In his confessions, Saint Augustine reflects upon his life in the light of scripture and the presence of God. He begins with his infancy, pondering the many sins of his life before his conversion, and he confesses not only his sins but even more the greatness of God. This work presents a wonderful contrast between the Holy God who created all things and whom heaven and earth cannot contain and a commonly sinful man who has joyfully received God's loving salvation and mercy.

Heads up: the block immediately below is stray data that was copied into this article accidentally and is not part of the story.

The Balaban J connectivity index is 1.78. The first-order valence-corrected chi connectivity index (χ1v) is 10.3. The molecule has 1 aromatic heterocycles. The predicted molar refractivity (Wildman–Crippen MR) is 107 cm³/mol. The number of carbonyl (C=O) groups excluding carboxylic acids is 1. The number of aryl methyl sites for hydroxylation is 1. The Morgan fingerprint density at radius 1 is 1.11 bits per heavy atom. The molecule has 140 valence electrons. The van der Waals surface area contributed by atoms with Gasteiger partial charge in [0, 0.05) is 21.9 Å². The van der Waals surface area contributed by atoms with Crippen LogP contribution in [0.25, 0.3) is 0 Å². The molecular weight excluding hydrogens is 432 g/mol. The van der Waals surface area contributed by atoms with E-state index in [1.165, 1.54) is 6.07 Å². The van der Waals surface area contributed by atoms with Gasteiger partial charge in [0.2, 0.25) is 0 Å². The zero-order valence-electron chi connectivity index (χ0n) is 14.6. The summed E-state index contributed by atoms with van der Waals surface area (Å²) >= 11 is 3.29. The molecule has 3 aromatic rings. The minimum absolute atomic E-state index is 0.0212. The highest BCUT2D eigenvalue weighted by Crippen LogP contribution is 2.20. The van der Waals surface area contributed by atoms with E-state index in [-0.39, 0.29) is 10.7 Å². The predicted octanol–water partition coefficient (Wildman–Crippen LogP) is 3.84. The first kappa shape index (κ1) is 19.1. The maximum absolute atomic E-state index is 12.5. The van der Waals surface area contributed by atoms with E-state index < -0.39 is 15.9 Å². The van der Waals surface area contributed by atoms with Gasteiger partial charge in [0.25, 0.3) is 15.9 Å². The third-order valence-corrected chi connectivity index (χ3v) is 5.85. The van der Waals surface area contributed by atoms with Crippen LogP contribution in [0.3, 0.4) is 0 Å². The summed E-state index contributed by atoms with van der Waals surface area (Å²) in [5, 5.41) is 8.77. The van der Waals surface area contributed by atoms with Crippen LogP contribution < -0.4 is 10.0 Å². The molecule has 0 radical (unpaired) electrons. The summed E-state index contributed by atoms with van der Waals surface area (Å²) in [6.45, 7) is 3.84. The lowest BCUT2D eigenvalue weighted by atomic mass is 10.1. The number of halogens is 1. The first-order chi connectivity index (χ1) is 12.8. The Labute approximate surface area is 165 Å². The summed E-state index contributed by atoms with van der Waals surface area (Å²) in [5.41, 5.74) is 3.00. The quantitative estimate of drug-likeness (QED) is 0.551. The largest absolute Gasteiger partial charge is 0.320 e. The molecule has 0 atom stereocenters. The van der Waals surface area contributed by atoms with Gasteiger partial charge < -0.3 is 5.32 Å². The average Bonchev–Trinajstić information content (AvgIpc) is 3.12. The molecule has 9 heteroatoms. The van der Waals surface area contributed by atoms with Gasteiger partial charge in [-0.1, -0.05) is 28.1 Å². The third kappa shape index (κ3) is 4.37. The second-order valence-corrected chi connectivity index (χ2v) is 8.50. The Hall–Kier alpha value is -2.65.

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The Epistle of Barnabas is commonly categorized among the Apostolic Fathers alongside the writings of St. Clement, St. Ignatius, and St. Polycarp. This epistle can be dated near the end of the first century and was considered important by many of the early church fathers. It was most likely written to new Jewish believers in response to the growing heresy that the Old Law was still necessary for salvation.